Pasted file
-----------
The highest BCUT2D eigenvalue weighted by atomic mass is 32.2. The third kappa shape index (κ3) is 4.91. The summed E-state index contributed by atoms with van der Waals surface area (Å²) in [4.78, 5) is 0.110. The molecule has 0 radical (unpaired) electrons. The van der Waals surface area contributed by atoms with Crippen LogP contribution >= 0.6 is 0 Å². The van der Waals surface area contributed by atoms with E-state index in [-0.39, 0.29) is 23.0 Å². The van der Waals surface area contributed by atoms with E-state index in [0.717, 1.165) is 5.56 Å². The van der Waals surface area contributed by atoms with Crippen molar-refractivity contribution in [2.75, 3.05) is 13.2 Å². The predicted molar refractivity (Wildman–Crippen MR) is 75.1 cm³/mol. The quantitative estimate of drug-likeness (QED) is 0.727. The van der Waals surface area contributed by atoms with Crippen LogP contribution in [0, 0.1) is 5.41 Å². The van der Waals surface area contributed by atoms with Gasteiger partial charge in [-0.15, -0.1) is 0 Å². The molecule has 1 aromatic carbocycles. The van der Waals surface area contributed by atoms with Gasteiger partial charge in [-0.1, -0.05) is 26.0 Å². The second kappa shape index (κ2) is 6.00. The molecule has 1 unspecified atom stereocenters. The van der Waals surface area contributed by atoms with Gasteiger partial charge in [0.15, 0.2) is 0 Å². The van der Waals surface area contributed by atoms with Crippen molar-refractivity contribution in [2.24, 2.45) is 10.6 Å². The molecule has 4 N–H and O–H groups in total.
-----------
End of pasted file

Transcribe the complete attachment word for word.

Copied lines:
The highest BCUT2D eigenvalue weighted by atomic mass is 32.2. The third kappa shape index (κ3) is 4.91. The summed E-state index contributed by atoms with van der Waals surface area (Å²) in [4.78, 5) is 0.110. The molecule has 0 radical (unpaired) electrons. The van der Waals surface area contributed by atoms with Crippen LogP contribution >= 0.6 is 0 Å². The van der Waals surface area contributed by atoms with E-state index in [-0.39, 0.29) is 23.0 Å². The van der Waals surface area contributed by atoms with E-state index in [0.717, 1.165) is 5.56 Å². The van der Waals surface area contributed by atoms with Crippen molar-refractivity contribution in [2.75, 3.05) is 13.2 Å². The predicted molar refractivity (Wildman–Crippen MR) is 75.1 cm³/mol. The quantitative estimate of drug-likeness (QED) is 0.727. The van der Waals surface area contributed by atoms with Crippen LogP contribution in [0, 0.1) is 5.41 Å². The van der Waals surface area contributed by atoms with Gasteiger partial charge in [-0.15, -0.1) is 0 Å². The molecule has 1 aromatic carbocycles. The van der Waals surface area contributed by atoms with Gasteiger partial charge in [-0.1, -0.05) is 26.0 Å². The second kappa shape index (κ2) is 6.00. The molecule has 1 unspecified atom stereocenters. The van der Waals surface area contributed by atoms with Gasteiger partial charge in [0.15, 0.2) is 0 Å². The van der Waals surface area contributed by atoms with Crippen molar-refractivity contribution in [2.24, 2.45) is 10.6 Å². The molecule has 4 N–H and O–H groups in total.